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“In accordance with the advice”
Except for those areas where the constitution explicitly gives discretion to the president, Article 21 (1) is the catch-all provision that says:
21 (1) Except as provided by this Constitution, the President shall, in the exercise of his functions under this Constitution or any other written law, act in accordance with the advice of the Cabinet or of a Minister acting under the general authority of the Cabinet.
Constitutional convention invests into the phrase “in accordance with the advice” the real meaning: “follow the direction of”. So it looks watertight, doesn’t it? Yes, but there is another phrase that needs looking at — “in the exercise of his functions”. What constitutes an exercise of his functions?
When a president is making an appearance at an official function and he has to choose what to wear, must he refer to “advice” from the cabinet? If he is asked to make a short impromptu speech at a casual occasion, which he happens to find himself in, must he refuse and say “I have to ask the cabinet for permission”? If he wants to consult some leading academics or civil society leaders whom he has known for years over their views on some policy area in order to advance his own thoughts on the matter, must he ask the Prime Minister’s Office for the green light before he can invite his old friends over for coffee?
These are examples of grey areas, and the difference between one president and another will be in how the man chooses to use them. One candidate may signal to Singaporeans that he has absolutely no intention to use such opportunities in any constructive way. Another candidate may, quite validly, say yes, I intend to use these possibilities in creative ways to advance or spotlight certain important concerns of the times.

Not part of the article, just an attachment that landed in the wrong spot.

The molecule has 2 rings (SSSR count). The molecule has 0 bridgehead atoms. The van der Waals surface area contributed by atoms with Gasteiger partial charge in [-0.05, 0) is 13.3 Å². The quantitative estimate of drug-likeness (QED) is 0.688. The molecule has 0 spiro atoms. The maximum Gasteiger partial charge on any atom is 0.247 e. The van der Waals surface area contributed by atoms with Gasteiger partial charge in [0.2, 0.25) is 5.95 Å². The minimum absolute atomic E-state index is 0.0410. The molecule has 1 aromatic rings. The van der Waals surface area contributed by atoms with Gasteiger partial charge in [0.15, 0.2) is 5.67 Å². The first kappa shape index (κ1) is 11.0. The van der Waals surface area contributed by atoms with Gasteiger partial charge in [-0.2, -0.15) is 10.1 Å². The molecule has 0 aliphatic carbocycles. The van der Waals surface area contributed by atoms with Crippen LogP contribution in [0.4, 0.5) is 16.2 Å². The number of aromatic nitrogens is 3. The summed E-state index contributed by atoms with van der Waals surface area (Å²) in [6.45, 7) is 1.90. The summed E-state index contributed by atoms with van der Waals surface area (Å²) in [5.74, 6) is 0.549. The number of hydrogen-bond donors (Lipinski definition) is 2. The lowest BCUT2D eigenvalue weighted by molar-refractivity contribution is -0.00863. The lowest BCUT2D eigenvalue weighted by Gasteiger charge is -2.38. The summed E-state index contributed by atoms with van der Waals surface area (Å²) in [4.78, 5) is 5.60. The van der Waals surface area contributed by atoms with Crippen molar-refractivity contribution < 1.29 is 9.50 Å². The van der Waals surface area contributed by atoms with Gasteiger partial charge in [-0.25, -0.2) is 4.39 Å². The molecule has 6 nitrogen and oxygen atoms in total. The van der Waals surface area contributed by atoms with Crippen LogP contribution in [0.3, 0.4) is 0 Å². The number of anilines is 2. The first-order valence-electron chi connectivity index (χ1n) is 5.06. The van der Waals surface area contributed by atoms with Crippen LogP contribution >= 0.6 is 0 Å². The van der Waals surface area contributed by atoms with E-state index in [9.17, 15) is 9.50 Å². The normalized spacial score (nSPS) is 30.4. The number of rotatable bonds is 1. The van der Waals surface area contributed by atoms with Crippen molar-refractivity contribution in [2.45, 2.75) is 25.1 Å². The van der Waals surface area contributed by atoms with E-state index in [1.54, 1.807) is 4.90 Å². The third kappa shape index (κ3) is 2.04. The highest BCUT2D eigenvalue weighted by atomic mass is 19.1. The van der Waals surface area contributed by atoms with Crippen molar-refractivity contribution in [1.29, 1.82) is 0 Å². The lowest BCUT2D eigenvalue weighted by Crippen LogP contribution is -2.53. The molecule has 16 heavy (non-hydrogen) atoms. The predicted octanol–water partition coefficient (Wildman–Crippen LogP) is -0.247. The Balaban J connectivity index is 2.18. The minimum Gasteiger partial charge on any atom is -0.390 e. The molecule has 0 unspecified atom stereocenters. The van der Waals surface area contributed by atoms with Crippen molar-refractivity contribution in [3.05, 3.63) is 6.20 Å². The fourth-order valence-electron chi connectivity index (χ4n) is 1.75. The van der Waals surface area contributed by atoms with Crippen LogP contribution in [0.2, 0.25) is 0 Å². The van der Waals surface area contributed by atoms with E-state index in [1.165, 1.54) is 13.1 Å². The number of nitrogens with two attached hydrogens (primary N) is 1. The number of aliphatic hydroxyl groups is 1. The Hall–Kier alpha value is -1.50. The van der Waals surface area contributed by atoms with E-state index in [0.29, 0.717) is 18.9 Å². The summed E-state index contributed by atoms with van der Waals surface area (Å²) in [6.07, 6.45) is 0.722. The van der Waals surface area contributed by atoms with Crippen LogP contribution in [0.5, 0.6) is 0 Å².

Ultimately, I explained at the talk, whether and how such grey areas are used, will likely depend on five factors:
1. The temperament and personality of the person occupying the office himself;
2. His political acuity, meaning his ability to choose his issues strategically, and his gestures and timing effectively for optimum impact;
3. The resistance of the cabinet;
4. The parliamentary majority commanded by the government of the day — which will surely impact the president’s political calculations of what he can get away with; and most importantly,
5. Public opinion.
Singaporeans need a more sophisticated understanding of how politics work. When candidates promise to do all they can within the confines of the office, this is exactly what it means — using the grey areas where there is some freedom of manoeuvre. To label it as “over-promising” is to over-simplify.
Listen carefully to what all the candidates say and you will hear a certain consensus. They know that the president has full access to cabinet papers, they know they will get opportunities to have a private word with the prime minister or other cabinet ministers. All of them say that if they have concerns on any matter, they intend to raise them privately; they will seek to influence the cabinet by sharing their perspectives and careful reasoning. Even Tony Tan implies the same each time he highlights his long experience in finance and economics, for why else does he think that long experience is an asset? To be used as input into government decisions, of course! In other words, influence.
The difference is that some candidates reserve the right to go public about their concerns if they feel it is a matter of grave principle. Tan Cheng Bock, for example said on 18 August 2011 that if he found he was faced with a “rogue cabinet” he would “speak out” and he would feel “a duty to warn” (video, at about 44 min 30 secs). Another candidate might implicitly tell voters that he has no intention whatsoever of going beyond the private chat even if the government is, in his view, making a huge mistake. That kind of silence, of course, will suit the government just fine.
The government appears to be taking a line that the president can go public if he has something to say to the people in the specific areas where he has discretion, but must not do so on other subjects. In a letter to the Straits Times taking lawyer Harpreet Singh to task, the Law Ministry said that former prime minister Goh Chok Tong had said in 1999:
‘We should not regard it as unusual for the President to publicly acknowledge differences between him and the Government. It shows the independence of the presidency in the two areas in which he is vested with custodial powers, and this will help future presidents.’